So is it the digitally harsh-sounding recordings of early digital you're after, or the modern-day average dull-sounding recordings?

All best,

Jens

 

i5 Macbook Pro running Roon -> Uptone Etherregen -> custom-built Win10 PC serving as endpoint, with separate LPUs for mobo and a filtering digiboard (DIY) -> Audio Note DAC 5ish (a heavily modded 3.1X Bal) -> AN Kit One, heavily modded with silver wiring and Black Gates -> AN E-SPx Alnico on Townshend speaker bars. Vicoustic and GIK treatment.

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Hi Jens,

 

Thanks for your reply.

 

We are looking for DDD recordings - the higher quality the better - both from a production and sonic perspective. It has been our observation that great (and I mean the really good ones) analog recordings transfer to the digital realm while preserving some of the magic that they originally had. We think we've found what that magic is and are attempting to add it to modern digital recordings. So far, we feel we have been able to breath life into stale digital...but we are looking for educated ears to tell us if this is what we think it really is.

 

 

Today, with modern equipment and great production techniques, I agree that it's possible to produce AMAZING digital recordings. We feel, however, that they can be even better....(deep, wide, detailed)..without the usual explanations or techniques, like eq, compression etc. This phenomena existed in the early days and from what we can tell, the entire industry just overlooked it, banking on the fact that digital was going to be better. This over site, in our opinion, is the very thing that allows the listener to really connect to the music. Entire industries were created to help digital sound better...but we think it can be fixed at the source - the file itself.

 

As for digital harshness, we feel that it doesn't have to be harsh...and after processing..it isn't to our ears.

 

 

Like I mentioned to Peter in the previous post, we would love to process one or as a many files as it takes and get your opinion.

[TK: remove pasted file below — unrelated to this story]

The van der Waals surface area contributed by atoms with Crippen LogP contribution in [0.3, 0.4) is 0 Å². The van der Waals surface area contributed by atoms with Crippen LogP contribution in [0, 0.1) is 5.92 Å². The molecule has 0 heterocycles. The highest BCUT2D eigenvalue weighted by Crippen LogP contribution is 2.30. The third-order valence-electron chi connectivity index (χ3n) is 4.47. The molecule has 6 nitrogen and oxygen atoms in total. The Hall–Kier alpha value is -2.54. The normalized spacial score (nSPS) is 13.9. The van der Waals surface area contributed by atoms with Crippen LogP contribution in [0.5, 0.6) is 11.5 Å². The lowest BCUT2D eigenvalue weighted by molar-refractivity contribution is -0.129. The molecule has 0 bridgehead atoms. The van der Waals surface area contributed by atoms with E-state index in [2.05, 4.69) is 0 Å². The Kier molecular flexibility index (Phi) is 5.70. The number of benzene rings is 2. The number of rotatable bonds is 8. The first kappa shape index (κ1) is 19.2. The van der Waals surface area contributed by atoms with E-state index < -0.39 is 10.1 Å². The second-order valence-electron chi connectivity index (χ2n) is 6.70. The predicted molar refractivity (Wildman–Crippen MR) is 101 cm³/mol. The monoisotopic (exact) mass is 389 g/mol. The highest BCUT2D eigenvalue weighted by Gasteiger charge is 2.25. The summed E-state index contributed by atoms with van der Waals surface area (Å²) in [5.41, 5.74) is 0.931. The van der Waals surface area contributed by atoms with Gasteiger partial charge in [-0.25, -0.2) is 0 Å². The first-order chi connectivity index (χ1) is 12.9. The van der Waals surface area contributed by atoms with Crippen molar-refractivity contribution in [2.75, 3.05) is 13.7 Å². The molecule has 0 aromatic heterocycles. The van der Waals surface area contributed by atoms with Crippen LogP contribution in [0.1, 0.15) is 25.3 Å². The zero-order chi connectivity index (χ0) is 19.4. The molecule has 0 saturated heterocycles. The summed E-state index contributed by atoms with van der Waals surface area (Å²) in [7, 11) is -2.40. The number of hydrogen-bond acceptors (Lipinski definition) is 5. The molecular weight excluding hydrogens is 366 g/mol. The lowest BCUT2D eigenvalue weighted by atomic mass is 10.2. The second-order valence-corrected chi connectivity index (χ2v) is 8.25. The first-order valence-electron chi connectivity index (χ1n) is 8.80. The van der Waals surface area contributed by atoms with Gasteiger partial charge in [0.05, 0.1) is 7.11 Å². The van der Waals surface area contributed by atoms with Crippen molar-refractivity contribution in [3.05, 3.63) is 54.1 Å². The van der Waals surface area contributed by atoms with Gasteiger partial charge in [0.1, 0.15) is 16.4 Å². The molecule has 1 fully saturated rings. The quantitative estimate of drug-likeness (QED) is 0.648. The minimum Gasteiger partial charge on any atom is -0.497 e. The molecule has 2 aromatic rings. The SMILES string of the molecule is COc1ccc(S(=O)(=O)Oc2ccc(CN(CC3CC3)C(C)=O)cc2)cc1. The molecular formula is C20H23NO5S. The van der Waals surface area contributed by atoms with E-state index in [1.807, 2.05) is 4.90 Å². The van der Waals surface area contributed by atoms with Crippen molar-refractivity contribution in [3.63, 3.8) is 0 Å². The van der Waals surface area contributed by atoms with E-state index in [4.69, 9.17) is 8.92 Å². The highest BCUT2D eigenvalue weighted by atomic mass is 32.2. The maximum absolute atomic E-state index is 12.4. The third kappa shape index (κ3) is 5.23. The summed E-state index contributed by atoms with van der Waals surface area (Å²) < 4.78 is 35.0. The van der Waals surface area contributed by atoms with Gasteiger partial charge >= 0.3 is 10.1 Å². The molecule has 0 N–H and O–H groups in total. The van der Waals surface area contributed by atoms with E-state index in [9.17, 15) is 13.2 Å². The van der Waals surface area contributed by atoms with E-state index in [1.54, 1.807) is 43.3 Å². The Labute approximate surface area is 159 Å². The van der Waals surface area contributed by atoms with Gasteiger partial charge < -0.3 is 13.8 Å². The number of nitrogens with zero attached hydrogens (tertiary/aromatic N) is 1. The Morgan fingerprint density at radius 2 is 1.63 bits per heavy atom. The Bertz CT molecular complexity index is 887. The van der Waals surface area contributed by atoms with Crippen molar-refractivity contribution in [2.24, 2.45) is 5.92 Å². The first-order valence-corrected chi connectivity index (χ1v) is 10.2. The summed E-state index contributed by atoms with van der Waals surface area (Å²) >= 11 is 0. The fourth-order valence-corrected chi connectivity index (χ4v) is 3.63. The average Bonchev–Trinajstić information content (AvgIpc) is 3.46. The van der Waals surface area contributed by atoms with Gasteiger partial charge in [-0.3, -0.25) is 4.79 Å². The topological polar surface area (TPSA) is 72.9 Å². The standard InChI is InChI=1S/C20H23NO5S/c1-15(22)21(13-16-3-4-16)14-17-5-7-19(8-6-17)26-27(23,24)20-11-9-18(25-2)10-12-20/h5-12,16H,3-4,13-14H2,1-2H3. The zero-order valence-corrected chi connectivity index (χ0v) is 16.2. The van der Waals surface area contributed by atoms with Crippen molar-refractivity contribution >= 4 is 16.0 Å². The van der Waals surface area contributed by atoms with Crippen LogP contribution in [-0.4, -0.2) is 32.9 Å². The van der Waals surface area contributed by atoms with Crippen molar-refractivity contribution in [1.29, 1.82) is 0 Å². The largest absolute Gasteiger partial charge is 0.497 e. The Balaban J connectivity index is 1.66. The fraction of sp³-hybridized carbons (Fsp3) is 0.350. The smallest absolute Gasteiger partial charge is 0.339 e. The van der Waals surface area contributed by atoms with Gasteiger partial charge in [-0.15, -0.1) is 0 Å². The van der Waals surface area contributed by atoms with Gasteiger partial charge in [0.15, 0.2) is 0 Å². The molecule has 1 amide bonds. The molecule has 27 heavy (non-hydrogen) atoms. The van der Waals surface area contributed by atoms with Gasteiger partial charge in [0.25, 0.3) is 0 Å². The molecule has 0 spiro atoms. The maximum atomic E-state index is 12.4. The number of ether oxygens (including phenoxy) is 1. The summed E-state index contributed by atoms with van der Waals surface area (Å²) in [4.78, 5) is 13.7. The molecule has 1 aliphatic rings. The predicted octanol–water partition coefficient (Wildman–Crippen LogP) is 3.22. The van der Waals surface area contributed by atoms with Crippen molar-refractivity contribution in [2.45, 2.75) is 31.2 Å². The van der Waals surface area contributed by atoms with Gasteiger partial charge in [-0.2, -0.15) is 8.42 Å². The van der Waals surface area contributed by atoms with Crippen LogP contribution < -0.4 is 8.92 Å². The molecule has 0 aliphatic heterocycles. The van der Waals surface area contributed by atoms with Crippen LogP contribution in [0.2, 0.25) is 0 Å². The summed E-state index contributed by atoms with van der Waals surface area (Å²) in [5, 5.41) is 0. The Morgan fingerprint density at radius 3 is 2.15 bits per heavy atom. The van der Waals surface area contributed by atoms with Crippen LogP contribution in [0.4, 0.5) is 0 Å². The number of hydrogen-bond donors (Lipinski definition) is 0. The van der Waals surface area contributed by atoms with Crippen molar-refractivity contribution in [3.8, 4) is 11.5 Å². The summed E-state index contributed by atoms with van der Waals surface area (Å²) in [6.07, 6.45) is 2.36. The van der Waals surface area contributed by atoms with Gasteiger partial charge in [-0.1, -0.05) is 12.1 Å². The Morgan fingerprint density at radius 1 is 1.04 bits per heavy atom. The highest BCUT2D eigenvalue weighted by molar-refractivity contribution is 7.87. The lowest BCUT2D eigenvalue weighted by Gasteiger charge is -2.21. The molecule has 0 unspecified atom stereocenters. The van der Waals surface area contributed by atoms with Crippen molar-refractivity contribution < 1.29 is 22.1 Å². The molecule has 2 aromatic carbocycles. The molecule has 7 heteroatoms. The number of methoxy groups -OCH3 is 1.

Thanks again!

 

Jayson Tomlin

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Hi Jayson,

 

It sounds interesting... The first recording that comes to mind is Marillion's album Clutching at Straws. I believe this is the first commercial DDD-recording ever made (I could be wrong here). I believe it is a good candidate for your project, and I can supply you with a FLAC-copy for processing.

 

Just let me know how to do it.

 

Kind regards,

Peter

“We are the Audiodrones. Lower your skepticism and surrender your wallets. We will add your cash and savings to our own. Your mindset will adapt to service us. Resistance is futile.” - (Quote from Star Trek: The Audiophile Generation)

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Hi Peter,

 

I do monitor that inbox, but haven't seen anything show up other than thread replies.

 

Thanks for the suggestion and offer to help. You can also try emailing me at [email protected] if the other address doesn't work for you. I can then send you an FTP drop link.

 

Hi Jayson,

 

It sounds interesting... The first recording that comes to mind is Marillion's album Clutching at Straws. I believe this is the first commercial DDD-recording ever made (I could be wrong here). I believe it is a good candidate for your project, and I can supply you with a FLAC-copy for processing.

 

Just let me know how to do it.

 

Kind regards,

Peter

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You can also try emailing me at [email protected] if the other address doesn't work for you.

 

Hi Jayson,

 

Just used that one a few minutes ago now.

 

Thanks,

Peter

Lush^3-e      Lush^2      Blaxius^2      Ethernet^2     HDMI^2     XLR^2

XXHighEnd (developer)

Phasure NOS1 24/768 Async USB DAC (manufacturer)

Phasure Mach III Audio PC with Linear PSU (manufacturer)